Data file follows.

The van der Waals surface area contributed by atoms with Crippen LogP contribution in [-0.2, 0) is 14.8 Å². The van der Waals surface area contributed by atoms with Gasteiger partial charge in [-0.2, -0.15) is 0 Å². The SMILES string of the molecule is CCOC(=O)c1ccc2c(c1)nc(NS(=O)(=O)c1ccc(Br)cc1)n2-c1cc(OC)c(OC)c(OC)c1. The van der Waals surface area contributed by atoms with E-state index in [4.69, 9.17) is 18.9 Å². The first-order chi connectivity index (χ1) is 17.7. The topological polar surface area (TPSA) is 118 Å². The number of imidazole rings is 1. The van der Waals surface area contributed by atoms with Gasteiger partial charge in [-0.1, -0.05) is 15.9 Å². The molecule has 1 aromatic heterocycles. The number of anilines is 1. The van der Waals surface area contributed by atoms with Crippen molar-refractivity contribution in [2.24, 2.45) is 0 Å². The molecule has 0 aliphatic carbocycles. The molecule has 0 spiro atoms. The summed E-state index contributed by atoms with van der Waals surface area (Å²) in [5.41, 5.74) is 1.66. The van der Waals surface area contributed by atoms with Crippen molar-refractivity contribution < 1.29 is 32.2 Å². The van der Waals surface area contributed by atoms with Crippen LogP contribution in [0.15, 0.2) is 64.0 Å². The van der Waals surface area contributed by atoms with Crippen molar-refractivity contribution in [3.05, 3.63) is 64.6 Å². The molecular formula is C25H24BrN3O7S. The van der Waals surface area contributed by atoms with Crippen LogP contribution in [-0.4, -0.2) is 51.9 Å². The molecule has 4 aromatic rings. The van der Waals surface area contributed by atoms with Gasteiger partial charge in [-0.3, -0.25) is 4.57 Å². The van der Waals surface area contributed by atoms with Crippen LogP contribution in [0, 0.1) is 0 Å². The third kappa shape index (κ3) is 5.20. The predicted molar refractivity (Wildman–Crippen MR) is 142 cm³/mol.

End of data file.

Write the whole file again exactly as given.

The van der Waals surface area contributed by atoms with Crippen LogP contribution in [-0.2, 0) is 14.8 Å². The van der Waals surface area contributed by atoms with Gasteiger partial charge in [-0.2, -0.15) is 0 Å². The SMILES string of the molecule is CCOC(=O)c1ccc2c(c1)nc(NS(=O)(=O)c1ccc(Br)cc1)n2-c1cc(OC)c(OC)c(OC)c1. The van der Waals surface area contributed by atoms with E-state index in [4.69, 9.17) is 18.9 Å². The first-order chi connectivity index (χ1) is 17.7. The topological polar surface area (TPSA) is 118 Å². The number of imidazole rings is 1. The van der Waals surface area contributed by atoms with Gasteiger partial charge in [-0.1, -0.05) is 15.9 Å². The molecule has 1 aromatic heterocycles. The number of anilines is 1. The van der Waals surface area contributed by atoms with Crippen molar-refractivity contribution in [2.24, 2.45) is 0 Å². The molecule has 0 aliphatic carbocycles. The molecule has 0 spiro atoms. The summed E-state index contributed by atoms with van der Waals surface area (Å²) in [5.41, 5.74) is 1.66. The van der Waals surface area contributed by atoms with Crippen molar-refractivity contribution < 1.29 is 32.2 Å². The van der Waals surface area contributed by atoms with Crippen LogP contribution in [0.15, 0.2) is 64.0 Å². The van der Waals surface area contributed by atoms with Crippen molar-refractivity contribution in [3.05, 3.63) is 64.6 Å². The molecular formula is C25H24BrN3O7S. The van der Waals surface area contributed by atoms with Crippen LogP contribution in [-0.4, -0.2) is 51.9 Å². The molecule has 4 aromatic rings. The van der Waals surface area contributed by atoms with Gasteiger partial charge in [-0.3, -0.25) is 4.57 Å². The van der Waals surface area contributed by atoms with Crippen LogP contribution in [0, 0.1) is 0 Å². The third kappa shape index (κ3) is 5.20. The predicted molar refractivity (Wildman–Crippen MR) is 142 cm³/mol.